Tuesday, April 16, 2024

Analysis | Trump’s ‘Christian Visibility Day’ bit overstates his Christian support

Analysis | Trump’s ‘Christian Visibility Day’ bit overstates his Christian support


The Easter holiday, the most sacred on the Christian calendar, lands on a different date each year. This year it fell on March 31, a date already occupied by other annual observances: the birth of labor activist Cesar Chavez, National Crayon Day (promoted, naturally, by Crayola) and, since 2009, Trans Visibility Day.

President Biden’s team released statements on his behalf acknowledging three of those four occasions. (Sorry, Crayola.) Ever since, right-wing media — and particularly Fox News — has been up in arms at the idea that Biden would acknowledge Trans Visibility Day on Trans Visibility Day, given that it was also Easter.

The vast majority of it is wildly overheated and opportunistic. Some of it, like House Speaker Mike Johnson’s (R-La.) criticism, was rooted in misinformation. But it’s easy to see the political appeal: trans issues are a central component of right-wing rhetoric, as are appeals to religious conservatives. A plus B equals C.

Former president Donald Trump got in on the act during a rally Tuesday.

“What the [heck] was Biden thinking when he declared Easter Sunday to be Trans Visibility Day?” Trump said, suggesting that the declaration (again, not originated by Biden) showed “total disrespect to Christians.”

“On Nov. 5,” he added, referring to Election Day, “it is going to be called something else: It’s going to be called ‘Christian Visibility Day.’ ”

His supporters ate it up. But this, too, is overheated. Trump’s appeal to Christians is more limited than he suggests — centered on a very specific part of the Christian population.

Pew Research Center has conducted post-election polling after the 2016 and 2020 presidential contests in which respondents are validated as having voted. This offers a more robust picture of the electorate than other measures, including on religious identification.

We can see, for example, Trump won most of the Protestant vote in 2016 and 2020, and about half the Catholic vote in each year. His Democratic opponents — Biden in 2020 and Hillary Clinton in 2016 — won more of the vote from members of other religious traditions and religiously unaffiliated voters. (Each graph below is scaled to the percentage of the total vote each group constitutes.)

If we combine those categories, we see that Trump got about 55 percent of the Christian vote in each of the past two presidential elections. He got only about a quarter of the vote from everyone else.

In 2020, a bit over a third of the electorate — 37 percent or so — were Christians who voted for Trump. Twenty-nine percent were Christians who voted for Biden or a third-party candidate.

Assuming those numbers are similar in 2024 (as they were in 2016 and 2020), Election Day can hardly be described as one on which Christians broadly demonstrate their support for Trump’s policies and values. An awful lot of Christians — like Black Protestants, who in 2020 backed Biden by an 82-point margin — will not be enthusiastic about the Christians whose views are being made visible.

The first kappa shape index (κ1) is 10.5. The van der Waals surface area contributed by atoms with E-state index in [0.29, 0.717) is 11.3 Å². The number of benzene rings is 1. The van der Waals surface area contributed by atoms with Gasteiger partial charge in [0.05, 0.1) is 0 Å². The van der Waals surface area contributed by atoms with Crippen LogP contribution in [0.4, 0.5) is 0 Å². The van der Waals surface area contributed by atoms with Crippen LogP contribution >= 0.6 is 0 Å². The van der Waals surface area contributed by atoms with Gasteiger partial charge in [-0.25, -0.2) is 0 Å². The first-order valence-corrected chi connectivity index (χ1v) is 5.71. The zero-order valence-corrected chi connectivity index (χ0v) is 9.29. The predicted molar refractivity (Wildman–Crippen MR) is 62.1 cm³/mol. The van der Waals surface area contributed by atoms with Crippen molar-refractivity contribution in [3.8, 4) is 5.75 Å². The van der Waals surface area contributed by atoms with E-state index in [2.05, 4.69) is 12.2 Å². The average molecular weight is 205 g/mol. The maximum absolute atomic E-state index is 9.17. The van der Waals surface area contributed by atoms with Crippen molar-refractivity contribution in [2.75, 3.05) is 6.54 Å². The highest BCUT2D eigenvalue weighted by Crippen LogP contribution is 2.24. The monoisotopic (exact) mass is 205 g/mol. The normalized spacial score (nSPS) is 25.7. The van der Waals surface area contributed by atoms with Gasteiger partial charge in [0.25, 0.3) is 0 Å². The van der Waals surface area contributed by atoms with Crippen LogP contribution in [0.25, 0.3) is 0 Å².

But of course, Trump isn’t talking about Black Christians. His support in 2020, PRRI found, was highly correlated to the number of White Christians in a county — and more so to White evangelical Protestants.

His rhetoric often focuses on elevating Christians in the national conversation, as it did in 2016. He means Christian conservatives, a group that has voted for him loyally in each of his previous presidential runs.

Of course, this rhetoric is also rooted in the idea that Christians don’t already have a powerful, audible voice, which they do. Trans Visibility Day exists because trans people lack that voice; it’s an effort started by a trans woman to demonstrate to other trans individuals that they are not isolated and alone, as many are likely to feel. The trans community, after all, is still alienated and derided in much of the country.

Christian conservatives, on the other hand, are not. They may feel alienated, both because the voices of the growing non-Christian population are heard more often and because folks like Trump and Fox News hosts try to amplify a sense of aggrievement. They often appear to feel disadvantaged or threatened because the interests and values of non-Christians and nonconservatives simply exist. But, in part as a response to that perceived threat, Christian conservatives still have enormous institutional and cultural power that trans people very much do not.

This is Trump’s shtick, though: You — we — are embattled. We Christians (a mantle Trump adopted in earnest once he entered national politics); we Whites. Aggrievement is the essence of MAGAism.

On Election Day, Trump will probably win more votes from Christians than Biden does, as he did four years ago. But that won’t make it “Christian Visibility Day,” in part since he can’t reasonably claim the support of Christians broadly.

Also in part because, in any practical sense, every day in America is one on which the Christian community is quite visible.



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